APPAM’s strategic diversity committee created a fellowship program for 40 students from traditionally underrepresented backgrounds that includes funding to attend these conferences, which are held twice annually at different locations across the U.S.
Undergraduates who attend can participate in public policy “camps” that introduce them to the field. The conferences also feature panelists and speakers from multiple sectors to showcase the variety of public policy careers. Past speakers have included a census specialist, a private sector economist, and a city manager for a small town.
Sparkle Dalphinis, associate director of student recruitment at the University of Chicago’s Harris School of Public Policy Studies (Harris), says it’s common to see people transfer to public policy from other disciplines. This is especially true among those who, like Amaru, have military backgrounds or who have worked in education, she says.
“Having worked in education, you see the challenges that the public school system is facing, and it evokes this emotion in you that makes you want to do something about it and help make a change,” says Dalphinis, who has a master’s degree in cultural and education policy.
Alumni of government-sponsored service organizations such as Teach for America, AmeriCorps, and the Peace Corps also tend to be interested in public policy degrees because they’ve seen the “on-ground challenges” of underserved communities, she says.
“Having different perspectives and backgrounds can help inform policies even when the data may be saying something that might not be the most beneficial for a community,”
Minorities in Public Policy Studies (MiPPS), a Harris student organization, draws interest to the field by raising awareness of public policy issues that affect people from underrepresented groups. Among the school’s other recruitment efforts is an annual Diversity Day event that allows potential students from underrepresented backgrounds to sit in on classes, listen to speakers from the public policy sector, and network with students, faculty, and alumni. Harris provides travel and lodging reimbursement for participants so that the opportunity is financially accessible.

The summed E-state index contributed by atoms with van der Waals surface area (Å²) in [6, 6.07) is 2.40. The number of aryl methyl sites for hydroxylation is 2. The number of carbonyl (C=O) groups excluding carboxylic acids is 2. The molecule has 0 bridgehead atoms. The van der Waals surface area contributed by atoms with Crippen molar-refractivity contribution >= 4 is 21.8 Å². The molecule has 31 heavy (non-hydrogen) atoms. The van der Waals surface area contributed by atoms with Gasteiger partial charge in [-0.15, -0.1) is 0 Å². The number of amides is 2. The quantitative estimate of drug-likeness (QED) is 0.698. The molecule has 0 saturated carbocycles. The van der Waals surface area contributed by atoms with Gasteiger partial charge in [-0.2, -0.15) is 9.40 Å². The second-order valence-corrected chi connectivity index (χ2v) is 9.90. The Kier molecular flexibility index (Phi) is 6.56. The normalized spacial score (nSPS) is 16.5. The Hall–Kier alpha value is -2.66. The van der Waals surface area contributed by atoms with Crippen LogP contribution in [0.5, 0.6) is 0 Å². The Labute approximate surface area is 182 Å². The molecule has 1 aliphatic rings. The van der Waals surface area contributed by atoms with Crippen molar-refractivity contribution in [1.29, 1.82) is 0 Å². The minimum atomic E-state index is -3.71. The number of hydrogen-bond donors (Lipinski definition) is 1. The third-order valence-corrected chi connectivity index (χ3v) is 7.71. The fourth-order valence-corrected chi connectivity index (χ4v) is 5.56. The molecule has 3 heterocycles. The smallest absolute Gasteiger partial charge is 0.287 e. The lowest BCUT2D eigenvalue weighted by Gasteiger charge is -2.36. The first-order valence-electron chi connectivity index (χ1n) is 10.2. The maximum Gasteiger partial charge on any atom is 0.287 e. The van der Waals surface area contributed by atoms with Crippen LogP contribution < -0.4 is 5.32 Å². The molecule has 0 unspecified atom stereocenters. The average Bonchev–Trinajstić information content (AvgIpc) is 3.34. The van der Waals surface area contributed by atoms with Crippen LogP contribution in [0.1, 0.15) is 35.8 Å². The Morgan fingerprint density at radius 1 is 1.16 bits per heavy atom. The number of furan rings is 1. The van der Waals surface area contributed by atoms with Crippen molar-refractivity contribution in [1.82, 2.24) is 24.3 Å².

Other top public policy schools take similar measures to diversify enrollment. The University of Michigan Gerald R. Ford School of Public Policy partners directly with Teach for America, AmeriCorps, and the Peace Corps, in addition to a veterans’ organization. At the Richard and Rhoda Goldman School of Public Policy at University of California, Berkeley, special programs for students of color host campus awareness events and offer mentoring for undergraduates who aspire to pursue public policy careers.
While this career path comes with many challenges, it’s incredibly fulfilling for those who want to “build more vibrant communities and improve people’s lives,” Amaru says. “The impact of public policy can be felt for generations and extend past our lifetimes, so investing my skills and sharing my expertise to ensure government is using policy as an equitable tool is deeply rewarding.”
Mariah Stewart is a senior staff writer for INSIGHT Into Diversity. This article ran in the March 2020 issue.
This content was originally published here.